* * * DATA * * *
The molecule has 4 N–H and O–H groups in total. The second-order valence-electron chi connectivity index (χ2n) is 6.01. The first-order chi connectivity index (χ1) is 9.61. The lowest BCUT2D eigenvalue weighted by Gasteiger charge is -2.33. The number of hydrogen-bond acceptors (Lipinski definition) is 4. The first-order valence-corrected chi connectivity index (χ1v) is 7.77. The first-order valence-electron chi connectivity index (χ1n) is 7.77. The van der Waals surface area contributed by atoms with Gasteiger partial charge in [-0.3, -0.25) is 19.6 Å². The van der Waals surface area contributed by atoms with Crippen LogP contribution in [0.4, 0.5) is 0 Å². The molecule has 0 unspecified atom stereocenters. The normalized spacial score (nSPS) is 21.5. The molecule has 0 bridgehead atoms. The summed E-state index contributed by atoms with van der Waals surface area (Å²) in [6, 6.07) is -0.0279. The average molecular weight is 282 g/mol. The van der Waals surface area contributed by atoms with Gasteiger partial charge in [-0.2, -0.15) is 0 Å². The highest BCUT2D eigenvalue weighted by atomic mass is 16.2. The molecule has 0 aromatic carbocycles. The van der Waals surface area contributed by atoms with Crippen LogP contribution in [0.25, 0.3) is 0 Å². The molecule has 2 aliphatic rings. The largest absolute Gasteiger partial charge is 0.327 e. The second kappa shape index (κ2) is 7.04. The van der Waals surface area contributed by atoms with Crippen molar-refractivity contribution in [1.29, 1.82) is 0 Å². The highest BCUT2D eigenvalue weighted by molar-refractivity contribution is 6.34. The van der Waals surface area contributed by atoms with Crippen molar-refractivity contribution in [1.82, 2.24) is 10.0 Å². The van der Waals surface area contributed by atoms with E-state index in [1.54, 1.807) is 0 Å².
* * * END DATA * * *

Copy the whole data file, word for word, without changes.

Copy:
The molecule has 4 N–H and O–H groups in total. The second-order valence-electron chi connectivity index (χ2n) is 6.01. The first-order chi connectivity index (χ1) is 9.61. The lowest BCUT2D eigenvalue weighted by Gasteiger charge is -2.33. The number of hydrogen-bond acceptors (Lipinski definition) is 4. The first-order valence-corrected chi connectivity index (χ1v) is 7.77. The first-order valence-electron chi connectivity index (χ1n) is 7.77. The van der Waals surface area contributed by atoms with Gasteiger partial charge in [-0.3, -0.25) is 19.6 Å². The van der Waals surface area contributed by atoms with Crippen LogP contribution in [0.4, 0.5) is 0 Å². The molecule has 0 unspecified atom stereocenters. The normalized spacial score (nSPS) is 21.5. The molecule has 0 bridgehead atoms. The summed E-state index contributed by atoms with van der Waals surface area (Å²) in [6, 6.07) is -0.0279. The average molecular weight is 282 g/mol. The van der Waals surface area contributed by atoms with Gasteiger partial charge in [-0.2, -0.15) is 0 Å². The highest BCUT2D eigenvalue weighted by atomic mass is 16.2. The molecule has 0 aromatic carbocycles. The van der Waals surface area contributed by atoms with Crippen LogP contribution in [0.25, 0.3) is 0 Å². The molecule has 2 aliphatic rings. The largest absolute Gasteiger partial charge is 0.327 e. The second kappa shape index (κ2) is 7.04. The van der Waals surface area contributed by atoms with Crippen molar-refractivity contribution in [1.29, 1.82) is 0 Å². The highest BCUT2D eigenvalue weighted by molar-refractivity contribution is 6.34. The van der Waals surface area contributed by atoms with Crippen molar-refractivity contribution in [1.82, 2.24) is 10.0 Å². The van der Waals surface area contributed by atoms with E-state index in [1.54, 1.807) is 0 Å².